If Franchises S and L are mutually exclusive, accept S because NPVs > NPVL.

If S & L are independent, accept both; NPV > 0.

NPV is dependent on cost of capital.

Internal Rate of Return: IRR

0

1

2

3

CF0

CF1

CF2

CF3

Cost

Inflows

IRR is the discount rate that forces

PV inflows = cost. This is the same

as forcing NPV = 0.

NPV: Enter r, Solve for NPV

N

CFt

Σ

= NPV

(1 + r)t

t = 0

IRR: Enter NPV = 0, Solve for IRR

N

CFt

Σ

= 0

(1 + IRR)t

t = 0

IRR is an estimate of the project’s rate of return, so it is comparable to the YTM on a bond.

What’s Franchise L’s IRR?

0

1

2

3

IRR = ?

-100.00

10

60

80

PV1

PV2

PV3

Enter CFs, then press IRR: IRRL = 18.13%. IRRS = 23.56%.

0 = NPV

Rationale for the IRR Method

If IRR > WACC, then the project’s rate of return is greater than its cost-- some return is left over to boost stockholders’ returns.

Example:

WACC = 10%, IRR = 15%.

Decisions on Franchises S and L per IRR

If S and L are independent, accept both: IRRS > r and IRRL > r.

If S and L are mutually exclusive, accept S because IRRS > IRRL.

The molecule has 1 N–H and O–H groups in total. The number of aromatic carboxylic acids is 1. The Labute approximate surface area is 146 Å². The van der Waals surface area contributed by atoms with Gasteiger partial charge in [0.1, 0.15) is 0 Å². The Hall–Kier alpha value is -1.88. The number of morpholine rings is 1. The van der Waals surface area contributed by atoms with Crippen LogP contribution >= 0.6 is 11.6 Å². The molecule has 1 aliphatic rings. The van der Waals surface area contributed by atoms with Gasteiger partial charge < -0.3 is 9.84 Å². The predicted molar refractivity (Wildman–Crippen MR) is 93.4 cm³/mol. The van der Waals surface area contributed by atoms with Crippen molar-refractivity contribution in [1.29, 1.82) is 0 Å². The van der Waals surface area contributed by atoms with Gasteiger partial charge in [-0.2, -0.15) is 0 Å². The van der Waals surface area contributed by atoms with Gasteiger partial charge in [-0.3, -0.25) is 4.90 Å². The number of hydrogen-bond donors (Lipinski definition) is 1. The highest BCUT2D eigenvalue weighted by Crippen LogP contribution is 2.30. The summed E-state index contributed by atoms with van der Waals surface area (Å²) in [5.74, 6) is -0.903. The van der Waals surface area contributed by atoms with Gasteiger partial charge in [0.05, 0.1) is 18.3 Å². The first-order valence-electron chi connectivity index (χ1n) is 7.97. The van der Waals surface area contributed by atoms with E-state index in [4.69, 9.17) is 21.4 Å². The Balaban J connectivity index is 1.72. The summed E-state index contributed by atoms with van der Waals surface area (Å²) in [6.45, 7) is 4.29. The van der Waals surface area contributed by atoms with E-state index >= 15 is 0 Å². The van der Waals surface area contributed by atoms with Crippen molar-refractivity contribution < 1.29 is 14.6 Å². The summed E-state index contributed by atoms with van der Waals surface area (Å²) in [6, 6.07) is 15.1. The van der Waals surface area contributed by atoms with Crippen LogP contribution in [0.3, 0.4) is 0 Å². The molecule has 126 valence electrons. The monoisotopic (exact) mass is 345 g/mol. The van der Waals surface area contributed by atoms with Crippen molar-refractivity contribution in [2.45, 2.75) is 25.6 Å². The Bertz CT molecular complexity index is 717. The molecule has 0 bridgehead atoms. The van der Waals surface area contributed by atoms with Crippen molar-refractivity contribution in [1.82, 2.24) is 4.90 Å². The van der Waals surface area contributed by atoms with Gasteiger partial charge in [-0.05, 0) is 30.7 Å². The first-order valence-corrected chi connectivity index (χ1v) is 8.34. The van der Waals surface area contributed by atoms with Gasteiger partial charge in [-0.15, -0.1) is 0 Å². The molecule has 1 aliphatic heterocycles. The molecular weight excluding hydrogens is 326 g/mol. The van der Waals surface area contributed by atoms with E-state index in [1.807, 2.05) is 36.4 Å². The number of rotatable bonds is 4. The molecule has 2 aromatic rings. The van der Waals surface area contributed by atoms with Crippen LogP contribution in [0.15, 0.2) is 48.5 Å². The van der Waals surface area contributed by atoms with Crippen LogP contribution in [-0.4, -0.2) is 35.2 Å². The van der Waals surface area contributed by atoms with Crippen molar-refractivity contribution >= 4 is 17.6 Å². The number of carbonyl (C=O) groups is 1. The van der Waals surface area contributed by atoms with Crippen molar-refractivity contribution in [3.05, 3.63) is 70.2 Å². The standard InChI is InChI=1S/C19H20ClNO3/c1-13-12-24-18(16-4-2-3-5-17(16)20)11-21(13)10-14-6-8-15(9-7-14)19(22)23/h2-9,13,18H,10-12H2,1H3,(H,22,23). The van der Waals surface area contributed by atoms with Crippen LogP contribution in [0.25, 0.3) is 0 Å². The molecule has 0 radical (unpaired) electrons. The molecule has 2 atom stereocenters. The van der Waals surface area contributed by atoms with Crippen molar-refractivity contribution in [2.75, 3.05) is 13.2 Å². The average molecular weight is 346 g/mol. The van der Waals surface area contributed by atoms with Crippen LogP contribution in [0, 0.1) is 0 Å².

IRR is not dependent on the cost of capital used.

NPV (\$)

IRR > r

and NPV > 0

Accept.

r > IRR

and NPV < 0.

Reject.

r (%)

IRR

NPV and IRR: No conflict for independent projects.
Reinvestment Rate Assumptions

NPV assumes reinvest at r (opportunity cost of capital).

IRR assumes reinvest at IRR.

Reinvest at opportunity cost, r, is more realistic, so NPV method is best. NPV should be used to choose between mutually exclusive projects.

Modified Internal Rate of Return (MIRR)

MIRR is the discount rate that causes the PV of a project’s terminal value (TV) to equal the PV of costs.

TV is found by compounding all inflows at WACC.

Thus, MIRR assumes cash inflows are reinvested at WACC.

MIRR for Franchise L: First, Find PV and TV (r = 10%)

0

1

2

3

10%

-100.0

10.0

60.0

80.0

10%

66.0

12.1

10%

158.1

-100.0

TV inflows

PV outflows

Second, Find Discount Rate that Equates PV and TV

0

1

2

3

MIRR = 16.5%

-100.0

158.1

PV outflows

TV inflows

\$158.1

(1+MIRRL)3

\$100 =

MIRRL = 16.5%

BAII: Step 1, Find PV of Inflows

First, enter cash inflows in CF register:

CF0 = 0, CF1 = 10, CF2 = 60, CF3 = 80